EMPLOYMENT and real wages in agriculture recovered during the pandemic due to surging demand for produce, the Philippine Institute for Development Studies (PIDS) said.
“The experience of agriculture during the COVID-19 crisis had evidently been a unique one in the Philippines, with the sector’s employment share increasing, temporarily interrupting a declining trend that had persisted over the last 15 years,” it said in a study.
“Agriculture had been the only sector where both employment and wages were able to simultaneously rise eventually, indicating robust demand,” it added.
The think tank said the industry was not impacted by employment or wage declines due to the nature of work in agriculture.
“Such resilience likely owes to agriculture’s dual nature, by being both a low-contact and essential sector; to possible substitution effects from non-food to food consumption of households; and to hefty support it received from both government and private business,” PIDS said.
It added that agriculture already practices social distancing by default, minimizing the impact of government restrictions on human contact.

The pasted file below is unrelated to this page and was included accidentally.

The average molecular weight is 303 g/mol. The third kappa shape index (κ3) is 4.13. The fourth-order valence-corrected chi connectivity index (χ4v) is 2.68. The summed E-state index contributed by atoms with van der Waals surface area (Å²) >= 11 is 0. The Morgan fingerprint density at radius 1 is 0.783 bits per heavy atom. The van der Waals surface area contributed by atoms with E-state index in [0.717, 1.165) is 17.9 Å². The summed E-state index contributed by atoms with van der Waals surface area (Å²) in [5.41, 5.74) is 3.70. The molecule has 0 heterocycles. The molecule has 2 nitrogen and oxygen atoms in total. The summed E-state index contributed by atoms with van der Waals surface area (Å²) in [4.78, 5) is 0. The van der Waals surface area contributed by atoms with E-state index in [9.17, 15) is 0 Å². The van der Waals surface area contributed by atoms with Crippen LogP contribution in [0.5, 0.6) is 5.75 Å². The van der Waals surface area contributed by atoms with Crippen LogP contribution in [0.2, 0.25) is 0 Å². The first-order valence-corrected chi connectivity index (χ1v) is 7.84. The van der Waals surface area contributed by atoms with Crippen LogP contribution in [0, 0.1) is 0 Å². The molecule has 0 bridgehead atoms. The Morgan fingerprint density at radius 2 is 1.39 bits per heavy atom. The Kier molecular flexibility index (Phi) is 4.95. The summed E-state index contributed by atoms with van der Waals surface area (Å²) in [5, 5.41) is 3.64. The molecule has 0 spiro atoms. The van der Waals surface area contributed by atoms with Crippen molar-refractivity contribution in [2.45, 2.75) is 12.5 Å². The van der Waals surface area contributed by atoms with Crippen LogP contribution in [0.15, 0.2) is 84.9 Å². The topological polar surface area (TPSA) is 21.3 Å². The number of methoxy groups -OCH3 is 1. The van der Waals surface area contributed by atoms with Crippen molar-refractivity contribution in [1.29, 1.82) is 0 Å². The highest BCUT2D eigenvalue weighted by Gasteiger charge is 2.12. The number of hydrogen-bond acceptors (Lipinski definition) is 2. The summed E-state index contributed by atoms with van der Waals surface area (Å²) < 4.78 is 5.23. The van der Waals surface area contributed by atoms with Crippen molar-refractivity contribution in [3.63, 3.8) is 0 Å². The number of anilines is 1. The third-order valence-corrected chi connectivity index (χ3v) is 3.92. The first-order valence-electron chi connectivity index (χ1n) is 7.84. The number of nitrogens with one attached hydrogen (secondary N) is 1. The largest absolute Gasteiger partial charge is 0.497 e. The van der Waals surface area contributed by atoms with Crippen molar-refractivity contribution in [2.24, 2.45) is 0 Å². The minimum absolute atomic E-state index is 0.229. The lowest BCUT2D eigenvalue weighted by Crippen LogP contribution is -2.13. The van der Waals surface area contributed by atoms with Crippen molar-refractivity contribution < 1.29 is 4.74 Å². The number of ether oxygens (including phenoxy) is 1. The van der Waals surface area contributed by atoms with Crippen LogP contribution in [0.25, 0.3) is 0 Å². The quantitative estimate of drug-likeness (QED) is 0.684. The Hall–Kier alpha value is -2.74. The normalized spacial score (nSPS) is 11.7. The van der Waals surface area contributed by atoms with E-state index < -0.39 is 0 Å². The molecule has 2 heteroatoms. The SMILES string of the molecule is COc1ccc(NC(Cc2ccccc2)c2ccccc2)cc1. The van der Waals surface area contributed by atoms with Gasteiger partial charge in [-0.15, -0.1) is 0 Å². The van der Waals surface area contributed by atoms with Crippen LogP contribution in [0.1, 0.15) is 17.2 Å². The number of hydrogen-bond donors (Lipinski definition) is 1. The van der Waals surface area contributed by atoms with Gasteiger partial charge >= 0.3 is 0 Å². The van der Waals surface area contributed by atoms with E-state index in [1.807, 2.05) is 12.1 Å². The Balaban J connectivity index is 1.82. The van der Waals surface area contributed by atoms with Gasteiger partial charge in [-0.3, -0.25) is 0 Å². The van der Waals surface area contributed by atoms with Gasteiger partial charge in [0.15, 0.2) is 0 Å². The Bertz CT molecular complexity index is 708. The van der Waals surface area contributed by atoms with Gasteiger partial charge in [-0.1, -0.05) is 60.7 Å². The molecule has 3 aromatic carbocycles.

“Economic activities that are deemed essential by the government — which include but are not limited to the activities that are related to health services and the production and transport of food and medicines — (observed) looser community quarantine measures, if any,” it added.
The study found that employment in agriculture had recovered to pre-pandemic levels.
People were more likely to be employed in the industry in April 2021 than in April 2020. The probability of employment in the sector among men was also higher in April 2020 compared to April 2019.
“This time, the increase in the probability of employment in agriculture among women was also statistically significant like it was among men. Given that lower likelihood of employment in the non-agriculture sectors during the onset of the pandemic coincided with higher likelihood of employment in the agriculture sector, it is possible that some of the employment losses in the non-agriculture sector had been partially cushioned by the agriculture sector,” PIDS added. — Luisa Maria Jacinta C. Jocson